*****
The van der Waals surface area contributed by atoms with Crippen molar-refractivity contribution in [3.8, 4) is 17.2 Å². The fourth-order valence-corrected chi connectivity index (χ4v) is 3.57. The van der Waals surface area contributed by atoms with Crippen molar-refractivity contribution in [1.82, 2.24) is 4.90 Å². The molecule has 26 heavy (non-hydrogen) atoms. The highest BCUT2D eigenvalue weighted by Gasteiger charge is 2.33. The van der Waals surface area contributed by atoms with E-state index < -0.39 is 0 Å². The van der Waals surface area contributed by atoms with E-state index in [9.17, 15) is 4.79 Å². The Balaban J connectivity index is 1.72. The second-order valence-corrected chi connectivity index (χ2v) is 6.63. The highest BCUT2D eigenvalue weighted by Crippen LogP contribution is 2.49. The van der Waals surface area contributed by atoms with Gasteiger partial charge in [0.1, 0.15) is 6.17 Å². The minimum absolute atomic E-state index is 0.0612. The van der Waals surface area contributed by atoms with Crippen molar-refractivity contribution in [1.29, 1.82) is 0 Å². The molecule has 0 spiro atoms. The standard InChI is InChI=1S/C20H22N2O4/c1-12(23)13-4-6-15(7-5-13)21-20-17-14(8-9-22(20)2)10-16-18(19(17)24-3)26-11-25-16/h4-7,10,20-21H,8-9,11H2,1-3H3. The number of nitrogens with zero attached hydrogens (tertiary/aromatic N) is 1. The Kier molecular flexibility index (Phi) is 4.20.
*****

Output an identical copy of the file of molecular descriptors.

The van der Waals surface area contributed by atoms with Crippen molar-refractivity contribution in [3.8, 4) is 17.2 Å². The fourth-order valence-corrected chi connectivity index (χ4v) is 3.57. The van der Waals surface area contributed by atoms with Crippen molar-refractivity contribution in [1.82, 2.24) is 4.90 Å². The molecule has 26 heavy (non-hydrogen) atoms. The highest BCUT2D eigenvalue weighted by Gasteiger charge is 2.33. The van der Waals surface area contributed by atoms with E-state index < -0.39 is 0 Å². The van der Waals surface area contributed by atoms with E-state index in [9.17, 15) is 4.79 Å². The Balaban J connectivity index is 1.72. The second-order valence-corrected chi connectivity index (χ2v) is 6.63. The highest BCUT2D eigenvalue weighted by Crippen LogP contribution is 2.49. The van der Waals surface area contributed by atoms with Gasteiger partial charge in [0.1, 0.15) is 6.17 Å². The minimum absolute atomic E-state index is 0.0612. The van der Waals surface area contributed by atoms with Crippen molar-refractivity contribution in [1.29, 1.82) is 0 Å². The molecule has 0 spiro atoms. The standard InChI is InChI=1S/C20H22N2O4/c1-12(23)13-4-6-15(7-5-13)21-20-17-14(8-9-22(20)2)10-16-18(19(17)24-3)26-11-25-16/h4-7,10,20-21H,8-9,11H2,1-3H3. The number of nitrogens with zero attached hydrogens (tertiary/aromatic N) is 1. The Kier molecular flexibility index (Phi) is 4.20.